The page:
WASHINGTON, DC – The world is in the midst of an unprecedented financial crisis affecting all countries. Coordinated measures have been taken, unique in size and scope, to restore confidence and limit the damage caused to the world economy. President George W. Bush has invited world leaders to a summit in Washington on November 15 to design a new financial architecture that could prevent crises like this one from recurring. The International Monetary Fund, the only global institution with a mandate to protect financial stability, can play a central role.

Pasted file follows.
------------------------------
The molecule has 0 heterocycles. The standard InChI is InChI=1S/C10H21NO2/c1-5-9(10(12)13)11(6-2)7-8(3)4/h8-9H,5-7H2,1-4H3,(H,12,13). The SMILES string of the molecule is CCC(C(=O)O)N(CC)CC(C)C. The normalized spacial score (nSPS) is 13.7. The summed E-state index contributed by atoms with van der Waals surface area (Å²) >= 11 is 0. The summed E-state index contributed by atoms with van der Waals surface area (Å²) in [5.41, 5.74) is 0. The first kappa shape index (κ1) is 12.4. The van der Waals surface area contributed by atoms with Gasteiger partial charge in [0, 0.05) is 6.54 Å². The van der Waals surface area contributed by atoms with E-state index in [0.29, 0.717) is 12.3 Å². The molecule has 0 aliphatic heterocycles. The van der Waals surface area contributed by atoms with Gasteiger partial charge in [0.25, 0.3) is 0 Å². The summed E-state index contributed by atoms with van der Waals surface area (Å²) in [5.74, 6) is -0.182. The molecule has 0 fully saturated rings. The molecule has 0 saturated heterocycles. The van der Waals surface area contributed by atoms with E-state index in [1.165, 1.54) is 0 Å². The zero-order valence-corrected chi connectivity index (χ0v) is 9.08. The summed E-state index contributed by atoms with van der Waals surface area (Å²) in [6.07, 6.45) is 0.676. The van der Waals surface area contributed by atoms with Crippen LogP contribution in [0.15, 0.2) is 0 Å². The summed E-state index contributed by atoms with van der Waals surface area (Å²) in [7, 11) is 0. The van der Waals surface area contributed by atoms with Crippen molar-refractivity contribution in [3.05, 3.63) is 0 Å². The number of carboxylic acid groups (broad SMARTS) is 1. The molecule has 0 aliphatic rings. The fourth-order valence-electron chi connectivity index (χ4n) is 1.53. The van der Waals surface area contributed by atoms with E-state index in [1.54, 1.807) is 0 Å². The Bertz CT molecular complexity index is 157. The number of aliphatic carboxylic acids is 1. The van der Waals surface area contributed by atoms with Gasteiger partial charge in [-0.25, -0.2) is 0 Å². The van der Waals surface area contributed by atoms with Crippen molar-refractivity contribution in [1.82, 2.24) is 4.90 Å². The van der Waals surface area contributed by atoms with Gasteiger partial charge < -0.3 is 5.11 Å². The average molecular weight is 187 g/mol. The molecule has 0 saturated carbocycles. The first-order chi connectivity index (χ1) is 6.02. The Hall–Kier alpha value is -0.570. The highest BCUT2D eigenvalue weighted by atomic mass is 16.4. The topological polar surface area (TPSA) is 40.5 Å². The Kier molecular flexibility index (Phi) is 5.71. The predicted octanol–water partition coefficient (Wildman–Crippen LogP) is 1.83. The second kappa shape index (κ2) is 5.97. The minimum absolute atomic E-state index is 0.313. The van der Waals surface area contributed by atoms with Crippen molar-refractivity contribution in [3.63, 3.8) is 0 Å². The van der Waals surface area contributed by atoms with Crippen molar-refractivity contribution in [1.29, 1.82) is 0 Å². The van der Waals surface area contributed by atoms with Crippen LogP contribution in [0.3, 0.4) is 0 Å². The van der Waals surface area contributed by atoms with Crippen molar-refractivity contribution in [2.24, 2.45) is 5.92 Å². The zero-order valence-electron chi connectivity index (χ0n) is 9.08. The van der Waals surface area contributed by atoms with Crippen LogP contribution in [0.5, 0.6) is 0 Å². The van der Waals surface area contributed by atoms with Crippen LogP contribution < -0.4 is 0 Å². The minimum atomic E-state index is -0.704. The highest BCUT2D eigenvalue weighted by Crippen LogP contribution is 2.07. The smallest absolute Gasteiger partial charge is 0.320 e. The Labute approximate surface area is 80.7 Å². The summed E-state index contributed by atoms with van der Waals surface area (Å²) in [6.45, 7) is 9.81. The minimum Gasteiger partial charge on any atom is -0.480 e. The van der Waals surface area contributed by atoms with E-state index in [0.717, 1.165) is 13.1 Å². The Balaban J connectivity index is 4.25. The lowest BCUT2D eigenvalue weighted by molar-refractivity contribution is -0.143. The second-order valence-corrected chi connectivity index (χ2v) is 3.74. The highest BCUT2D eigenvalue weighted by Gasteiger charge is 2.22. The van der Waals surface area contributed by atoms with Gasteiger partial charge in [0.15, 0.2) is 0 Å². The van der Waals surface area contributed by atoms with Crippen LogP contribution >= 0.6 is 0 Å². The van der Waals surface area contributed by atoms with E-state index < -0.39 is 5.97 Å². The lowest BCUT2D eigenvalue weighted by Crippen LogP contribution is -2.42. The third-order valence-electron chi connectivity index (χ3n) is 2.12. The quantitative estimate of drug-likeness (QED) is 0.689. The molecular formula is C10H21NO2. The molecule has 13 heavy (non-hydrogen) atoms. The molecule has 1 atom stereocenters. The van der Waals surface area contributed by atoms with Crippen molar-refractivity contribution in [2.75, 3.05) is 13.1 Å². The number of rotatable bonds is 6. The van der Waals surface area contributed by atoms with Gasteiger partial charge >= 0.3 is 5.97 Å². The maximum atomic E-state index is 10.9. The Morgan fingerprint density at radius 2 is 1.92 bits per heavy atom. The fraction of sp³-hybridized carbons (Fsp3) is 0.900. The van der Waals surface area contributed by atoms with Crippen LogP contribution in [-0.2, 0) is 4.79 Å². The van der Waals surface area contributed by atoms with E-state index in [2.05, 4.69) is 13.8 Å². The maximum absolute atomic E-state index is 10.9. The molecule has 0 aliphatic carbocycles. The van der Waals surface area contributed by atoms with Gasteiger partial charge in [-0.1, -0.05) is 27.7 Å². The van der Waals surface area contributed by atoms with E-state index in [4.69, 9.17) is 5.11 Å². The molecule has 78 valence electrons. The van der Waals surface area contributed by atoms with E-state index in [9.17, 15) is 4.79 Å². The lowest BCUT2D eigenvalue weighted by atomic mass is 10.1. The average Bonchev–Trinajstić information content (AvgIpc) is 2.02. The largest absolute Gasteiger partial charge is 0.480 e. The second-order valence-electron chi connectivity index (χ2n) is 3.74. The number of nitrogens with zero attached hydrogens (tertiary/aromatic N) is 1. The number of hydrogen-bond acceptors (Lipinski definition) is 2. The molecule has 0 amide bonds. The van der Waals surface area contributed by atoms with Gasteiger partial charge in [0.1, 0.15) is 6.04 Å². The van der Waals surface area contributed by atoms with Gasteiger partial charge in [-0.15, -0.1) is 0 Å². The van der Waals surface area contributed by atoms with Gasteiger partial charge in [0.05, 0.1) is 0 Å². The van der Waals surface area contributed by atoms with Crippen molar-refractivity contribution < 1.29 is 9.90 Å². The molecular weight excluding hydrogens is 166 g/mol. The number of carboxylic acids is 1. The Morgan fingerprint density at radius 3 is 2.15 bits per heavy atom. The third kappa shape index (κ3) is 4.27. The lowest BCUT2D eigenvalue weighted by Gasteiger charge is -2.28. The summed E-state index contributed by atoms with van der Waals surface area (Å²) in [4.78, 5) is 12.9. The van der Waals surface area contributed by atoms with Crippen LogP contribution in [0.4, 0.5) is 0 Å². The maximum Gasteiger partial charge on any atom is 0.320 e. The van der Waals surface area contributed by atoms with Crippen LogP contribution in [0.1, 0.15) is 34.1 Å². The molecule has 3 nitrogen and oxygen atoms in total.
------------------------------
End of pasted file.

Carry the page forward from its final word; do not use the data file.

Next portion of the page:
Reform of the international financial architecture should focus on improved financial
supervision, more transparency in financial markets, an effective early-warning system for financial crises, and better international policy coordination.
The crisis has made it clear that national supervision of banks that operate globally is insufficient. Regulatory gaps have caused spillover effects to other countries. Crisis resolution mechanisms for banks that operate globally were absent. International coordination of regulation is clearly required.